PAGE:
Sometimes I give intentionally vague instructions to see what happens.  When it's time to read stories I tell them, "In two minutes I'm going to come upstairs and read the stories that are on the rocking chair, so if you want stories go pick them now."  So far they have not yet figured out that I have not limited them to one story each.  I'm waiting for the day when they decide to unload their entire bookshelf onto the rocking chair.  And if they ever do, I will sit there for as long as it takes and read every story.

27 February 2016

Super Tuesday

I believe that all politicians are dishonest and unethical.  I think that local elections are far more relevant to me than presidential campaigns.  Despite these beliefs, the presidential primary season is a train wreck that I just can't look away from.  It's my guilty pleasure.  Some people watch daytime talk shows, some people watch soap operas, I will be up Tuesday night with my cheesecake watching election returns.

In some ways, the election season kind of makes me embarrassed to be American.  Are these really the people we are choosing to lead our nation?  We really can't do better than this?  Has the campaign strategy really devolved to the point that there is more juvenile name calling than actually policy debate?  The world is watching us choose our leader in a contest that amounts to little more than a verbal food fight.  Then I watch the news coverage of "elections" in other nations (recently Iran) and I realize that, for all its flaws, our election process really is remarkable in the world.  Whoever wins, and I'm not really impressed with any of the options, election day will be nonviolent.  And the President Elect will take office on inauguration day in a peaceful ceremony.  At least half of the country will be disappointed or angry, but no one will die over it.

The presidential primary process is interesting to me.  I follow it more closely than is probably considered healthy.  Each party in each state has its own rules, and the game is complex.  I am registered in neither party.  I have voted for candidates in both parties.  But since I am a Mormon currently residing in the state of Texas, most of my friends are republicans, and I'm curious about your voting strategies.  Texas (and most of the other states holding primaries on Super Tuesday) allocates delegates to the national convention on a proportional basis.  Sort of.  Some of the delegates are at large delegates awarded based on state wide totals, and some delegates are awarded according to congressional district.  If a candidate gets more than 50% of the vote, they get all the delegates.  If not, then all candidates receiving at least 20% of the vote are awarded delegates proportionally.  Unless only one candidate gets at least 20% of the vote.  In that case, the top two candidates are awarded delegates proportionally.  And there are more details.  The official rules are two pages long.  I find it interesting.  I know normal people don't.  I'm comfortable with my weirdness.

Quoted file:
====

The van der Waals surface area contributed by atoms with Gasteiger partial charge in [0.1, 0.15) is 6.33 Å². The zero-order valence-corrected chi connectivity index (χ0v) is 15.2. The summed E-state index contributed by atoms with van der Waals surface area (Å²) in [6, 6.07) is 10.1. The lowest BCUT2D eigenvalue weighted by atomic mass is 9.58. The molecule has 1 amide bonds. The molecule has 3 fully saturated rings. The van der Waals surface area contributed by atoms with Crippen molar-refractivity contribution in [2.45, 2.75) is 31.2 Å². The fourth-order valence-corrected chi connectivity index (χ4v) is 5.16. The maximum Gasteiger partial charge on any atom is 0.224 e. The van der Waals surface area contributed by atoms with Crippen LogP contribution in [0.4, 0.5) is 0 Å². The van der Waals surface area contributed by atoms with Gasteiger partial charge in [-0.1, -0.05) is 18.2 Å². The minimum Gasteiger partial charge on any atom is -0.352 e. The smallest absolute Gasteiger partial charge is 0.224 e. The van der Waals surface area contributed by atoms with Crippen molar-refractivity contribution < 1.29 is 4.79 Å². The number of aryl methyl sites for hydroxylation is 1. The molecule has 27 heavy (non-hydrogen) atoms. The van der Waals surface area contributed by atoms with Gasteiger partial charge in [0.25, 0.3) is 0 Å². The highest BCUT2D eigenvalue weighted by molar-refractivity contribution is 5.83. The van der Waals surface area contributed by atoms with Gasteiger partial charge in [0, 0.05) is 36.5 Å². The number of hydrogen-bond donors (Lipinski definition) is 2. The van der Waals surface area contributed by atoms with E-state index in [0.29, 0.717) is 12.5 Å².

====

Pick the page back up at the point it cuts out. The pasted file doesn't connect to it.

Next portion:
I've come up with some strategies that I think people use to decide who to vote for.  Which one best describes your thought process on election day?

1.  I vote for the party front runner.  The longer this shenanigan goes on the worse it is for my party.  I'd like to get this primary hoopla over as soon as possible and start focusing on the general election.

2. Delegates? Conventions? I don't have a clue what you are talking about and I don't care that much.  I show up.  I vote for who I like.  I get my sticker.  I go home.

3.  I thoughtfully pick the candidate I like the best (or dislike the least) and I vote for them even if I know they are unlikely to win any delegates.  I vote my conscience and I want my vote to represent how I actually feel.

4.  I choose from among the candidates who are most likely to reach the 20% threshold, even if I prefer a different candidate.  I feel like my vote has more impact if it translates into delegates.

5.  I don't like the candidates in either party.  I feel like a third party candidate has a decent shot this year.  I will intentionally abstain from voting in the primary of either party so that I can be eligible to sign a petition supporting a third party candidate hoping to be on the ballot for the general election in November.

6.  I'm disillusioned by the whole thing and will stay home on election day.

7.  I live in the state of Colorado where we vote for delegates who will attend a state convention that will convene to select delegates to go to the national convention.  None of the above apply to that process.